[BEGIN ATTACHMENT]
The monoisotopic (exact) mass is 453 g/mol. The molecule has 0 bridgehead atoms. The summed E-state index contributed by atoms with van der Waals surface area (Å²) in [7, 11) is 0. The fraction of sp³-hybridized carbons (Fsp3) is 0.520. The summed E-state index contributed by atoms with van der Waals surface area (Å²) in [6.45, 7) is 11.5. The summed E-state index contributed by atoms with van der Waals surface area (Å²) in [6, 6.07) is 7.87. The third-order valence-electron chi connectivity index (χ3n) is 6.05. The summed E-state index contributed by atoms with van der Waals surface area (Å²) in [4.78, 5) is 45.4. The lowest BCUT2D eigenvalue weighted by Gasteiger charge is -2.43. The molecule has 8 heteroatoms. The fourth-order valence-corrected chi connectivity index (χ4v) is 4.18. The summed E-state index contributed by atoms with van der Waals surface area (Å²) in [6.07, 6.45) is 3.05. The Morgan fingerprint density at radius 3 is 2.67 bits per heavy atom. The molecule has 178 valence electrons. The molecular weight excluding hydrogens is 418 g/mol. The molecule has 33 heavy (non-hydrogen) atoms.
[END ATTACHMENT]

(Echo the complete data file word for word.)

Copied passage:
The monoisotopic (exact) mass is 453 g/mol. The molecule has 0 bridgehead atoms. The summed E-state index contributed by atoms with van der Waals surface area (Å²) in [7, 11) is 0. The fraction of sp³-hybridized carbons (Fsp3) is 0.520. The summed E-state index contributed by atoms with van der Waals surface area (Å²) in [6.45, 7) is 11.5. The summed E-state index contributed by atoms with van der Waals surface area (Å²) in [6, 6.07) is 7.87. The third-order valence-electron chi connectivity index (χ3n) is 6.05. The summed E-state index contributed by atoms with van der Waals surface area (Å²) in [4.78, 5) is 45.4. The lowest BCUT2D eigenvalue weighted by Gasteiger charge is -2.43. The molecule has 8 heteroatoms. The fourth-order valence-corrected chi connectivity index (χ4v) is 4.18. The summed E-state index contributed by atoms with van der Waals surface area (Å²) in [6.07, 6.45) is 3.05. The Morgan fingerprint density at radius 3 is 2.67 bits per heavy atom. The molecule has 178 valence electrons. The molecular weight excluding hydrogens is 418 g/mol. The molecule has 33 heavy (non-hydrogen) atoms.